Melba Joyce Boyd and M. L. Liebler, Abandon Automobile: Detroit City Poetry 2001 (Wayne State UP, 2001). 422 pages. $19.95.
I think that the title should read Detroit City Poetry to 2001
or somesuch as the collection digs into the wealth of poetic history surrounding Detroit before the date of publication [and not in that fake Berkeley Addison Walk
way in which Berkeley lays claim to China's Li Po (701-762)]. Everyone in this book is directly connected to Detroit. W. D. Snodgrass? Who knew he taught at Wayne State between 1959-67? I seriously can't imagine him walking around Cass Corridor in the late 60s. What did he do during the riots? Andrei Codrescu immigrated from Rumania only to settle in Detroit in 1967 at the height of samesaid riots?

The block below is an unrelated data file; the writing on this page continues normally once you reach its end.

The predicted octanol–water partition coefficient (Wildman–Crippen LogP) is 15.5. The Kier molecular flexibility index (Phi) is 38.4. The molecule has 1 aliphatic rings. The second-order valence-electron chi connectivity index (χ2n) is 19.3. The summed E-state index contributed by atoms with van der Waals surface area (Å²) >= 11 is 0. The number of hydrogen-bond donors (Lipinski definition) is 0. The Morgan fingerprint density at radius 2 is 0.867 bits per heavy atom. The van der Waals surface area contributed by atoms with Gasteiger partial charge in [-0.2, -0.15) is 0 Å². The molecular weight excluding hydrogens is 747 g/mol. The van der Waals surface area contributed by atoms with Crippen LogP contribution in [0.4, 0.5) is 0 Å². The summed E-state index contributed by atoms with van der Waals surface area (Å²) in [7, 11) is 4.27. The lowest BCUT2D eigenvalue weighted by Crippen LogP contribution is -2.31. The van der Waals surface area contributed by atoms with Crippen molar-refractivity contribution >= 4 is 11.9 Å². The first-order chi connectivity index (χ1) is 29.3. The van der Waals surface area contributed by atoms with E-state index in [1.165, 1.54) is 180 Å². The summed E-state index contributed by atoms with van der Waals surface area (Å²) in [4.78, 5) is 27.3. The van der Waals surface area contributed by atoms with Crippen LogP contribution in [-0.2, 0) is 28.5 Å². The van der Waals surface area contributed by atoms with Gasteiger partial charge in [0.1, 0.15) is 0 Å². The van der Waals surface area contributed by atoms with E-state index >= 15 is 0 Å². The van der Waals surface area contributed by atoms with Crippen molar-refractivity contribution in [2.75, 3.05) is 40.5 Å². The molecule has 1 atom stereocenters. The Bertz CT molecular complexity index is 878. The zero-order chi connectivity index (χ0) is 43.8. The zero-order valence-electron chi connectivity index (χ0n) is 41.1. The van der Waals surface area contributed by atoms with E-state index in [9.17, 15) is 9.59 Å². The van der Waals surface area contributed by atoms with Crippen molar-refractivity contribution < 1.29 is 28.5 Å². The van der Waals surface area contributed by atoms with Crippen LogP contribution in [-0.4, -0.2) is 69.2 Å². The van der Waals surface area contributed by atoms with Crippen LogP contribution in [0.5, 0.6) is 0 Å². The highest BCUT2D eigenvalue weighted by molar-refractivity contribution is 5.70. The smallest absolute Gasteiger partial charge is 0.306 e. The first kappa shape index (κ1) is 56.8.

As with any anthology based around a single location, many of the geographic references will not translate into visceral community. Non-Detroiters might be at a loss when Lawrence Pike snipes these "Lines from a Highland Parker:"
Highland Park north of Detroit? New Yorker, smug
proofread thy soul. Your great white way already pales (286).
But readers who have never stepped foot in Wayne County, Michigan won't feel left out of the overall experience these poems offer.
There's a lot of ways that Boyd and Liebler could have framed this, stealing Chinese feudal era poets for example. Instead, they've managed the near impossible task of representing the history of Detroit-based poets while at the same time representing and promoting the current various and active communities in Detroit circa 2001.
Consider all of these folks added to my Feb. 5
post of Detroit poets. If you can provide links to any of these, please by all means post the link in the comments box. I'll be inching forward on this for quite some time.